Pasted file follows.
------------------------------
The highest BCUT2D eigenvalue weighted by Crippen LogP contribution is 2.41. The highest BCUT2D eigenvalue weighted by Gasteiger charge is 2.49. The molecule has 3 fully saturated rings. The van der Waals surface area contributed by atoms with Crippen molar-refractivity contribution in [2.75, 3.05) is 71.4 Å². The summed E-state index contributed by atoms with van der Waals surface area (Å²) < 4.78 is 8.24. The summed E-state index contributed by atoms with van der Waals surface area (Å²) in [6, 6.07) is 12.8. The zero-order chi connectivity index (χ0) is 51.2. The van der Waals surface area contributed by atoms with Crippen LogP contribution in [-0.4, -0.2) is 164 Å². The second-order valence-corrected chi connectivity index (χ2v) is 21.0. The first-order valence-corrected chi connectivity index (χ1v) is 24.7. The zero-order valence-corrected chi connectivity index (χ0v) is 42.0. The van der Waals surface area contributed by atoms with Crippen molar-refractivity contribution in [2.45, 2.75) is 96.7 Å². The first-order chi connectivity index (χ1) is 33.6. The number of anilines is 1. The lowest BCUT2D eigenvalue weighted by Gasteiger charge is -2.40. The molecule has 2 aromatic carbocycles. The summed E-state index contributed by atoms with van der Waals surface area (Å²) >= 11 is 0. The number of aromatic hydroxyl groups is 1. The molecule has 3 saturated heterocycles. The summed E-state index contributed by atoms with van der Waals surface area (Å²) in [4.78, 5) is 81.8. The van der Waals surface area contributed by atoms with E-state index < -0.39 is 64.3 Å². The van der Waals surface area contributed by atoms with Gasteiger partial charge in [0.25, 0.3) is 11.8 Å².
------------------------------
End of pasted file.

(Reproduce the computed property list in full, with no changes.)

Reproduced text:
The highest BCUT2D eigenvalue weighted by Crippen LogP contribution is 2.41. The highest BCUT2D eigenvalue weighted by Gasteiger charge is 2.49. The molecule has 3 fully saturated rings. The van der Waals surface area contributed by atoms with Crippen molar-refractivity contribution in [2.75, 3.05) is 71.4 Å². The summed E-state index contributed by atoms with van der Waals surface area (Å²) < 4.78 is 8.24. The summed E-state index contributed by atoms with van der Waals surface area (Å²) in [6, 6.07) is 12.8. The zero-order chi connectivity index (χ0) is 51.2. The van der Waals surface area contributed by atoms with Crippen LogP contribution in [-0.4, -0.2) is 164 Å². The second-order valence-corrected chi connectivity index (χ2v) is 21.0. The first-order valence-corrected chi connectivity index (χ1v) is 24.7. The zero-order valence-corrected chi connectivity index (χ0v) is 42.0. The van der Waals surface area contributed by atoms with Crippen molar-refractivity contribution in [2.45, 2.75) is 96.7 Å². The first-order chi connectivity index (χ1) is 33.6. The number of anilines is 1. The lowest BCUT2D eigenvalue weighted by Gasteiger charge is -2.40. The molecule has 2 aromatic carbocycles. The summed E-state index contributed by atoms with van der Waals surface area (Å²) >= 11 is 0. The number of aromatic hydroxyl groups is 1. The molecule has 3 saturated heterocycles. The summed E-state index contributed by atoms with van der Waals surface area (Å²) in [4.78, 5) is 81.8. The van der Waals surface area contributed by atoms with E-state index < -0.39 is 64.3 Å². The van der Waals surface area contributed by atoms with Gasteiger partial charge in [0.25, 0.3) is 11.8 Å².